felt acutely uncomfortable listening to him. Just how open am
I to welcoming strangers into our house? Or moving out of ours
so someone else can move in?
bishop encouraged us to roll up our sleeves, open our churches,
and cooperate with each other. He also warned us that this is
a long-term situation. “Get busy,” he said, “but
don’t overextend yourselves now, and burn out prematurely.
This will be with us a long, long time.”
is right, and we need to remember that. We also need to remember
that God is with us, in all circumstances. This week, I talked
to two women who are beset with personal crises and feel guilty!
One woman’s mother-in-law has died, one woman was told
her cancer has returned. They both said the same thing: “How
can I feel bad when those people are suffering so much from the
is with us in all things, not just in these national disasters.
If you are suffering already, please don’t heap guilt on
top of it. There will be plenty to do for a long time to come.
of doing more, it occurs to me that we could also do less: drive
less, even buy less gasoline. If each of us bought one gallon
less than we think we need, there would be a lot more available
for everyone in the short term.
sounds wildly impractical from one who has just driven back from
Maine, but I wonder: Might we all learn from this hurricane that
we can do with less?
many of you know, Frank and I go to Maine every summer. People
have started asking me, “What is it about Maine? Is it
the lobster? The weather? The boating?” “Sure,” I
say. “It’s all of that, and more.”
is much more. This summer I realized what it is: I see better
in Maine than anywhere else. I see the way the light slants on
the water at sunset; I notice wildflowers along the dirt road
we walk on; I watch ospreys build their nests and feed their
then there is the sea glass that I love so much. Every time I
find a piece, whether it’s an amber chunk or a tiny green
sliver, I am thrilled. I pick it up and think, “This is
how God feels about us, no matter what shape we are in. I rub
the smooth surface across my face and remember how God has smoothed
my rough edges. I bring it home and give it away. “Here,” I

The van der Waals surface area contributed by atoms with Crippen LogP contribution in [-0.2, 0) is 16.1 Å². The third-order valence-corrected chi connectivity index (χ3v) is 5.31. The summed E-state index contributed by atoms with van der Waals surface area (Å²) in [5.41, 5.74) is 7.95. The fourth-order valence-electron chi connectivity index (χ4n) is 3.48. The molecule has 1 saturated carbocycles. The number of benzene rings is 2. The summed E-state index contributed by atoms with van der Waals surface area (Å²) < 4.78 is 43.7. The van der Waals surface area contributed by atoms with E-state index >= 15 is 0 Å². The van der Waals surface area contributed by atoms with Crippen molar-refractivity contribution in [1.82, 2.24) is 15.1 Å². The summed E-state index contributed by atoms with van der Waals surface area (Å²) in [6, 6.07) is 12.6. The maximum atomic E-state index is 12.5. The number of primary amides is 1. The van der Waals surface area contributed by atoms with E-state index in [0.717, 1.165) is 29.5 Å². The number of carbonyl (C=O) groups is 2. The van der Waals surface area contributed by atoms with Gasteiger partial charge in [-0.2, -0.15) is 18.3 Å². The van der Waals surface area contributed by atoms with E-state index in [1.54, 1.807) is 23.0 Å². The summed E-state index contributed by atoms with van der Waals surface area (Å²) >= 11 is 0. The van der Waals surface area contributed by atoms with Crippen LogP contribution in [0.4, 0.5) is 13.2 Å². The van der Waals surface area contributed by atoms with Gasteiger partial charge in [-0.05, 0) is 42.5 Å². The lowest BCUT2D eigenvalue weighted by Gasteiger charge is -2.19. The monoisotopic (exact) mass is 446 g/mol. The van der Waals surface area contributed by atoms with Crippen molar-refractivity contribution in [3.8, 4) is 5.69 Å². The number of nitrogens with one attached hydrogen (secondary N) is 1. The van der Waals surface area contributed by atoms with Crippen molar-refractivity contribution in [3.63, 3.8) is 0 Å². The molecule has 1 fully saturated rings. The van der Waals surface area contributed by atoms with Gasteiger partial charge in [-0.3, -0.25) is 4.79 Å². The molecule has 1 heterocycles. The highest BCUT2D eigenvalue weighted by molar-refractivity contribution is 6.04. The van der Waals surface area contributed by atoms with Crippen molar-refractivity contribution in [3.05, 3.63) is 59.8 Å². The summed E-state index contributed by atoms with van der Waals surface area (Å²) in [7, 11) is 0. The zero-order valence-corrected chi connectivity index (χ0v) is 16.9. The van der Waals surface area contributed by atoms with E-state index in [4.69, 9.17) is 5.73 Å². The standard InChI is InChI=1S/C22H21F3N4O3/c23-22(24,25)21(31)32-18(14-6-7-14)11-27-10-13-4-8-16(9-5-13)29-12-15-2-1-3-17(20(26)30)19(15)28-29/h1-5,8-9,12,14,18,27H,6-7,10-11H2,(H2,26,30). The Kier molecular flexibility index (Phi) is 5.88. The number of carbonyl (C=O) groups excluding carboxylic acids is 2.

say, “take this and remember that no matter how battered
or broken you are, you are precious to God.”
wish I had enough glass to give a piece to every person who went
through the hell of that hurricane, people whose lives are awash
with chaos and confusion. They need to hear that God is with
them, that they are loved and valued, and that nothing can separate
the love of God in Christ
Jesus. They need to know that they need not be afraid: the Center
will definitely hold, now and forever.
The Rev. Margaret Jones
Preached at Calvary Episcopal Church, Memphis, TN
Reading: Romans 13: 8-14
Owe no one anything, except to love one another; for the one
who loves another has fulfilled the law. The commandments, "You shall not commit adultery;
You shall not murder; You shall not steal; You shall not covet"; and any
other commandment. are summed up in this word, "Love your neighbor as
yourself." Love does no wrong to a neighbor; therefore, love is fulfilling
the law. Besides this, you know what time it is, how it is now the moment
for you to wake from sleep. For salvation is nearer to us now than when we
believers; the night is far gone, the day is near. Let us then lay aside
the works of darkness and put on the armor of light; let us live honorably
the day, not in reveling and drunkenness, not in debauchery and licentiousness,
not in quarreling and jealousy. Instead put on the Lord Jesus Christ, and
make no provision for the flesh, to gratify its desires. NRSV (New Revised